About Fats, an Introduction

Wet-rendered lard from pork fatback

By Cat, December 2006; updated April 2019 (Photo, right, from Wikimedia Commons)

Before we can discuss intelligently about whether saturated fats are good or bad for human health, we must first understand what they are and where they are found.

About Fats (introduction)

Before we can discuss intelligently about whether saturated fats are good or bad for human health, we must first understand what they are and where they are found.    

A fat, in general, is a triglyceride: 3 carbons in a row with a fatty acid attached to each carbon. I like to explain this with an analogy:

First, the glycerol backbone:

  • It is like a coat rack made from a board on your wall with 3 coat hooks attached, and each hook has a coat hanging from it;
  • The board and empty hooks are like the “glycerol backbone:” 3 carbons in a row (the board), each with an alcohol (OH) group attached (the empty hooks).

Second, the fatty acids:

  • These are represented by the coats in the analogy.
  • A fatty acid is a chain of hydrocarbons (hydrogens and carbons) with an acidic carboxyl group (COOH in chemistry composition) at one end.  These fatty acids are represented by the coats in the analogy.

Third, the glycerides:

  • A glyceride may have 1, 2, or 3 fatty acids attached. They react with the alcohol groups on the glycerol backbone to make a glyceride plus water.
  • One coat on a hook, is like a mono-glyceride; two coats, each on its own hook, is like a di-glyceride; three coats, each on its own hook, is like a tri-glyceride. The form of fats when they are stored in fatty tissues or seeds are triglycerides.
  • The fatty acids in a glyceride can be all of the same type, or each can be different.The specific fatty acids give different fats their unique characteristics.

In a cooking fat such as butter, lard, olive oil, or vegetable oil, the triglycerides are all different in their composition, but collectively, they give the fat its basic characteristics. For example:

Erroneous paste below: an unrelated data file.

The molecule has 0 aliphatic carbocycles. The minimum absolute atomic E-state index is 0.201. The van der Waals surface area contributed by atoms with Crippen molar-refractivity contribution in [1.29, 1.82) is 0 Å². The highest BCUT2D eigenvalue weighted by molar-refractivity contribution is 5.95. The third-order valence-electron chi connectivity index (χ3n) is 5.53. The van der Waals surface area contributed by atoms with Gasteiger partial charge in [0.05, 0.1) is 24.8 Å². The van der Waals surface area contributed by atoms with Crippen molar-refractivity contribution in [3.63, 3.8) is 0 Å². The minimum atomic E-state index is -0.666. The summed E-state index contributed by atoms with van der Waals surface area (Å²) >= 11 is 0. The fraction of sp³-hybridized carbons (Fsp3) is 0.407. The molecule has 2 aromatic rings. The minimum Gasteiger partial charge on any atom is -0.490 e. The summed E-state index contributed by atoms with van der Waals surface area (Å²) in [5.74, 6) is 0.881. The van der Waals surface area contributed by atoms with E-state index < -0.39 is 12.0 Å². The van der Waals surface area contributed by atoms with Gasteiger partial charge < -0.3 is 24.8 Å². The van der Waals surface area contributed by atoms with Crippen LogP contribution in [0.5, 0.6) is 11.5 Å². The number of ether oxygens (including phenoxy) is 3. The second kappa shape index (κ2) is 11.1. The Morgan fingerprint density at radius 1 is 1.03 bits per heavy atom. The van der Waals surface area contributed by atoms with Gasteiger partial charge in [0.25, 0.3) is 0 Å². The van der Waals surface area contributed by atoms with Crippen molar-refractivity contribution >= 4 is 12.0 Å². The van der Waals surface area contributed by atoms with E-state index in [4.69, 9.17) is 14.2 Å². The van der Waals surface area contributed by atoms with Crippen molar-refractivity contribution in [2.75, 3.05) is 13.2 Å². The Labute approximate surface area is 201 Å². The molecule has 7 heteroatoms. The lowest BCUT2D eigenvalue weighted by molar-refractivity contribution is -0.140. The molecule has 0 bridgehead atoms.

Lard, which is considered a saturated fat because it is solid at room temperature, actually has more unsaturated fatty acids than saturated: it’s fat composition is 30% saturated fat, 45% monounsaturated fat (the so-called ‘good fat’), and 11% poly-unsaturated fats. (13)

Saturated vs un-saturated fatty acids

Saturated fatty acids are a type of natural fat found mostly in animals and tropical plants (such as palm and coconut).  They are solid at room temperature, but melt upon warming or heating.  They do not readily become rancid, because they contain no reactive double bonds.  Their molecules are straight (columnar), but not rigid.  This straightness gives stability to cell membranes, but they have enough flexibility that they can respond companionably to their surroundings.

Unsaturated fatty acids, by contrast, are found both in animals and plants, and are liquid at room temperature.  They contain one or more double bonds, which makes them more vulnerable to rancidity, and give them kinks in their molecular structure.   The structural kinks provide a lot of give and take or elasticity in their response to their surroundings, much like a spring.

  • Mono-unsaturated fatty acids have one double bond in the carbon chain.
  • Poly-unsaturated fatty acids have more than one double bond.

Man-made partially hydrogenated trans fatty acids (made synthetically from poly-unsaturated vegetable oils), are also solid at room temperature and melt upon heating. But like other poly-unsaturated fats, they contain more than one double bond, and become rancid more readily than saturated fats (they are more readily oxidized).  The trans configuration of the double bonds makes their molecules extremely rigid and unforgiving to changes in their surroundings, such as when incorporated into cell membranes. Fats including these man-made fatty acids are now known to be harmful to our health.

Where fats are found

In plants, they are mainly found in seeds, as well as in the cell walls.

In our bodies and those of other animals, they are found in the membranes of every cell and mitochondria. The storage form of fats (as triglycerides) is in the adipose tissue, and to a lesser extent in the liver.

An interesting fact that most people don’t know, is that most body fat (storage fats) is made in the liver from excess carbohydrates and proteins, and not from dietary fats. This process is triggered by excess insulin in the blood.

See also:

  • How fat is stored & burned as energy in the human body (2).
  • Body Fat Storage and Insulin: How They Affect Diabetes Management (3).

Common Saturated Fats and Fatty Acids

See Saturated Fats.

References:

  1. Cat’s background in chemistry and molecular biology.
  2. healthyliving.azcentral.com/fat-stored-burned-energy-human-body-15876.html
  3. inbodyusa.com/blogs/inbodyblog/body-fat-storage-and-insulin-how-they-affect-diabetes-management/

About Cat

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